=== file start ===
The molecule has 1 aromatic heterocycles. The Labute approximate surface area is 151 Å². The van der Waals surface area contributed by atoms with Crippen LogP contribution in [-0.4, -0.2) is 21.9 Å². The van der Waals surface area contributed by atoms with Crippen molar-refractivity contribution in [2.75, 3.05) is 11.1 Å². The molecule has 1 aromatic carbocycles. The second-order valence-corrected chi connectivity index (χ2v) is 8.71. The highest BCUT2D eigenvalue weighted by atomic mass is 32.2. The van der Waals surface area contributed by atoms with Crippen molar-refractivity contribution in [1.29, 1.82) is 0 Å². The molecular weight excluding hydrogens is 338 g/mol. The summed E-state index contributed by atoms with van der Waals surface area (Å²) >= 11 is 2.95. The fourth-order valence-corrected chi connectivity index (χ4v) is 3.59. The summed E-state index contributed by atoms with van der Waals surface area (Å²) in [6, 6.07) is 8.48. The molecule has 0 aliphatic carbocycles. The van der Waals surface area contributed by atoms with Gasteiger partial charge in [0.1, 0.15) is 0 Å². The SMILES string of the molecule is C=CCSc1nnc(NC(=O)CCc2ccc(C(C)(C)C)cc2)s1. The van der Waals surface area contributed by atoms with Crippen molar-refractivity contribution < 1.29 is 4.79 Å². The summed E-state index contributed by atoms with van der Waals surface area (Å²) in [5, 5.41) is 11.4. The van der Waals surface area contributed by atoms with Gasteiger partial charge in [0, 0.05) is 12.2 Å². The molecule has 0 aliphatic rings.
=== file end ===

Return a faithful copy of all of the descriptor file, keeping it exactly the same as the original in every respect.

The molecule has 1 aromatic heterocycles. The Labute approximate surface area is 151 Å². The van der Waals surface area contributed by atoms with Crippen LogP contribution in [-0.4, -0.2) is 21.9 Å². The van der Waals surface area contributed by atoms with Crippen molar-refractivity contribution in [2.75, 3.05) is 11.1 Å². The molecule has 1 aromatic carbocycles. The second-order valence-corrected chi connectivity index (χ2v) is 8.71. The highest BCUT2D eigenvalue weighted by atomic mass is 32.2. The van der Waals surface area contributed by atoms with Crippen molar-refractivity contribution in [1.29, 1.82) is 0 Å². The molecular weight excluding hydrogens is 338 g/mol. The summed E-state index contributed by atoms with van der Waals surface area (Å²) >= 11 is 2.95. The fourth-order valence-corrected chi connectivity index (χ4v) is 3.59. The summed E-state index contributed by atoms with van der Waals surface area (Å²) in [6, 6.07) is 8.48. The molecule has 0 aliphatic carbocycles. The van der Waals surface area contributed by atoms with Gasteiger partial charge in [0.1, 0.15) is 0 Å². The SMILES string of the molecule is C=CCSc1nnc(NC(=O)CCc2ccc(C(C)(C)C)cc2)s1. The van der Waals surface area contributed by atoms with Crippen molar-refractivity contribution < 1.29 is 4.79 Å². The summed E-state index contributed by atoms with van der Waals surface area (Å²) in [5, 5.41) is 11.4. The van der Waals surface area contributed by atoms with Gasteiger partial charge in [0, 0.05) is 12.2 Å². The molecule has 0 aliphatic rings.